There is very little time left before the midterm elections in the United States, the results of which will determine the course of American politics in the coming years. Republican control of either house of Congress is effectively capable of undermining President Biden’s agenda. And with the upcoming November 8 vote, not only the hopes of Americans are connected, but also many fears and phobias.
“Anger, betrayal and fear – America prepares for the midterm elections,” is the title of an analytical article by Mark Stone, Sky News USA correspondent.
Recent polls show that a growing number of Americans find political violence acceptable, the journalist notes. Just the other day, the husband of the third most important politician in the country, Speaker of the House of Representatives Nancy Pelosi, was attacked in their home. Police say she was the target of the attack.
“I think this is a civil war,” Zach Scherer, the owner of a pickup truck with the Trump logo on the back, told Mark Stone. “I think this is the only thing that will unite America after this election if we lose.”
“Civil War? When I moved to America a year ago, I remember people talking about this fear, writes a British journalist. “I remember I thought they were crazy. How could it be believed that “the world’s greatest democracy,” as it is sometimes fondly called, was heading towards civil war? I have talked about numerous failed or failed states over the years. It seems pointless to suggest that the United States of America could be among them. Well, a year later my opinion has changed and I am deeply concerned.”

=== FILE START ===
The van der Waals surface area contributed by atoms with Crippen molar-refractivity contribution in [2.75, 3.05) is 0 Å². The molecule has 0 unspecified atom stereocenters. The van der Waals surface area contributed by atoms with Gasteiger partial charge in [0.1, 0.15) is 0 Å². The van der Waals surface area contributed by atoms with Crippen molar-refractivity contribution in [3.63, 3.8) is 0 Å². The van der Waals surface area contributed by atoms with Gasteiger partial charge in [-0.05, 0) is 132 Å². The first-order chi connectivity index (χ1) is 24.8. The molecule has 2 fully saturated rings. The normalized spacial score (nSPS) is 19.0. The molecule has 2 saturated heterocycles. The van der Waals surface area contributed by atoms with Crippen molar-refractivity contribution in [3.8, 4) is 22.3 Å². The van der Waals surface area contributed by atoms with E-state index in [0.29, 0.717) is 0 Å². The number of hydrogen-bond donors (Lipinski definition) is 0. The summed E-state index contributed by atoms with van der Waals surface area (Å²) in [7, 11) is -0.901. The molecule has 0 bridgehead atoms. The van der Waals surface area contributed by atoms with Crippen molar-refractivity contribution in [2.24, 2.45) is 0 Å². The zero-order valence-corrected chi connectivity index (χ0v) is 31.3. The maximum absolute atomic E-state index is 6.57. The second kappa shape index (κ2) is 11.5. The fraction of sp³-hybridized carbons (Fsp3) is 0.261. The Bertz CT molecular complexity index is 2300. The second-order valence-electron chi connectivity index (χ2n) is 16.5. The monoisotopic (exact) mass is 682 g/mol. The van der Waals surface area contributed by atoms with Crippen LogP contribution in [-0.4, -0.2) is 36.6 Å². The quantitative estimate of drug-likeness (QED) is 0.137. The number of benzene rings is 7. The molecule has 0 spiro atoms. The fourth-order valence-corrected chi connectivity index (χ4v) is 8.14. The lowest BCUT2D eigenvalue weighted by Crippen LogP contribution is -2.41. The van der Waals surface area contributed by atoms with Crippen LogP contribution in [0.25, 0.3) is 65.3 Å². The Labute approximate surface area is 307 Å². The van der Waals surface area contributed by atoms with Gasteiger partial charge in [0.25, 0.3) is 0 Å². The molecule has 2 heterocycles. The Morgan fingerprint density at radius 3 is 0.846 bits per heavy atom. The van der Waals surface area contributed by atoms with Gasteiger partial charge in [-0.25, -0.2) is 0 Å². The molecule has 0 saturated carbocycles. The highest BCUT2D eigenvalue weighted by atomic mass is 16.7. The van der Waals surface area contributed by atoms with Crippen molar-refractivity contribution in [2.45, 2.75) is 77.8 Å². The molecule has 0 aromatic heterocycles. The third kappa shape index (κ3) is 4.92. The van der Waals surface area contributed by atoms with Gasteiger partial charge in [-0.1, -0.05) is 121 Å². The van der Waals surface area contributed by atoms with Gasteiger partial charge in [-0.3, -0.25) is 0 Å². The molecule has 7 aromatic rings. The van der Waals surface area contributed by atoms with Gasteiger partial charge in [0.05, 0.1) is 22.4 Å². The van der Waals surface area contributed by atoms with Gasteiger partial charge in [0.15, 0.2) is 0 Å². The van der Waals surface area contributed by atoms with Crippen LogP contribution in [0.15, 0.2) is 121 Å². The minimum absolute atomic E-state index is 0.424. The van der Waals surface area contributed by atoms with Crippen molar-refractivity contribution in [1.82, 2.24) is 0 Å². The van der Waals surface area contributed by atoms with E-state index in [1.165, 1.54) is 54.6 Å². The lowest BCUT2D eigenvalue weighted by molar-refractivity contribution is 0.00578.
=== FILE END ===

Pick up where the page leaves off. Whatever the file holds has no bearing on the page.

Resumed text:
According to Mark Stone, “the fault lines are alarmingly deep” in the US: “It would be wrong to think that America can just go through this watershed in its history.”
On the same day that Nancy Pelosi’s husband was attacked, US authorities warned that threats of violence against politicians across the country had skyrocketed.
“The nation is very divided, and there is one reason for this excitement: about a third of the voting age people in this country believe that the 2020 election was stolen,” states Mark Stone. They think Donald Trump won. Doubt is sown in the fabric of American society If you’ve spent the last two years thinking this is a fringe point of view promoted by a former president; a scam that can now be discarded as background noise, think again. Doubt has been sown into the fabric of American society.”
People reject the institutions upon which American democracy was built and distrust the electoral process.
“American society is locked in echo chambers,” Mark Stone worries. “They consume highly biased cable news, believe the rubbish on social media, and ignore the facts. Conspiracy theories spread faster than facts.”
As America heads to the polls to determine the country’s direction during this interim period, the anger and division cannot be overestimated, the Sky News journalist notes, and concludes: “There is so much going on; so many questions and there is absolutely no trust in the other side. Anger and a sense of betrayal, but I also felt fear. There is a real sense that Americans on all sides don’t know what’s coming next and how they’ll react to it.”